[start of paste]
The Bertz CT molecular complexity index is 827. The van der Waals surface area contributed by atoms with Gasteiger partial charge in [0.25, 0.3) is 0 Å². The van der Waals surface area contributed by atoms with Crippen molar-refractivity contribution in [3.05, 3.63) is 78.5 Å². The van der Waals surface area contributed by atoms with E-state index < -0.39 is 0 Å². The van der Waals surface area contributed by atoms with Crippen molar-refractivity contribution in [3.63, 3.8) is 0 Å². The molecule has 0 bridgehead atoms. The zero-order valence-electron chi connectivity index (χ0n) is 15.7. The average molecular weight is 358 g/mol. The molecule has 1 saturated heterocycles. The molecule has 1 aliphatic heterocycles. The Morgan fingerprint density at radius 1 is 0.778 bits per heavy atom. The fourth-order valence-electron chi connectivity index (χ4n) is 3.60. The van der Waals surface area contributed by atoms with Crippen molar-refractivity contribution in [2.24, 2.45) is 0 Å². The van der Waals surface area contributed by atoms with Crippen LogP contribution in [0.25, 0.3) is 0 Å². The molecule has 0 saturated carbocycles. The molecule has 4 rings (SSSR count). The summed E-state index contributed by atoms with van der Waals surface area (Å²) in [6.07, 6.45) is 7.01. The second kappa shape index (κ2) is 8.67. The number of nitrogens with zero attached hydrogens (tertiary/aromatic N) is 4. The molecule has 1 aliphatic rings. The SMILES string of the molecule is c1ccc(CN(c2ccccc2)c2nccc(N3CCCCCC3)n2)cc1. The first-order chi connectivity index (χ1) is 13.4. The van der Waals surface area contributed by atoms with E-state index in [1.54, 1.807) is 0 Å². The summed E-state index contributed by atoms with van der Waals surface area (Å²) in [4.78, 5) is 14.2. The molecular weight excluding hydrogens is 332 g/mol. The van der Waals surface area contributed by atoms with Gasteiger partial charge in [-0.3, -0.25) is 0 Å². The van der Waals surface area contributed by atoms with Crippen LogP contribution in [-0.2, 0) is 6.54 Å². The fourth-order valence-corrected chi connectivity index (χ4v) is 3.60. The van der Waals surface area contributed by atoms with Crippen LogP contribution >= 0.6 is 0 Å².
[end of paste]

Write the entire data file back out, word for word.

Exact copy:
The Bertz CT molecular complexity index is 827. The van der Waals surface area contributed by atoms with Gasteiger partial charge in [0.25, 0.3) is 0 Å². The van der Waals surface area contributed by atoms with Crippen molar-refractivity contribution in [3.05, 3.63) is 78.5 Å². The van der Waals surface area contributed by atoms with E-state index < -0.39 is 0 Å². The van der Waals surface area contributed by atoms with Crippen molar-refractivity contribution in [3.63, 3.8) is 0 Å². The molecule has 0 bridgehead atoms. The zero-order valence-electron chi connectivity index (χ0n) is 15.7. The average molecular weight is 358 g/mol. The molecule has 1 saturated heterocycles. The molecule has 1 aliphatic heterocycles. The Morgan fingerprint density at radius 1 is 0.778 bits per heavy atom. The fourth-order valence-electron chi connectivity index (χ4n) is 3.60. The van der Waals surface area contributed by atoms with Crippen molar-refractivity contribution in [2.24, 2.45) is 0 Å². The van der Waals surface area contributed by atoms with Crippen LogP contribution in [0.25, 0.3) is 0 Å². The molecule has 0 saturated carbocycles. The molecule has 4 rings (SSSR count). The summed E-state index contributed by atoms with van der Waals surface area (Å²) in [6.07, 6.45) is 7.01. The second kappa shape index (κ2) is 8.67. The number of nitrogens with zero attached hydrogens (tertiary/aromatic N) is 4. The molecule has 1 aliphatic rings. The SMILES string of the molecule is c1ccc(CN(c2ccccc2)c2nccc(N3CCCCCC3)n2)cc1. The first-order chi connectivity index (χ1) is 13.4. The van der Waals surface area contributed by atoms with E-state index in [1.54, 1.807) is 0 Å². The summed E-state index contributed by atoms with van der Waals surface area (Å²) in [4.78, 5) is 14.2. The molecular weight excluding hydrogens is 332 g/mol. The van der Waals surface area contributed by atoms with Gasteiger partial charge in [-0.3, -0.25) is 0 Å². The van der Waals surface area contributed by atoms with Crippen LogP contribution in [-0.2, 0) is 6.54 Å². The fourth-order valence-corrected chi connectivity index (χ4v) is 3.60. The van der Waals surface area contributed by atoms with Crippen LogP contribution >= 0.6 is 0 Å².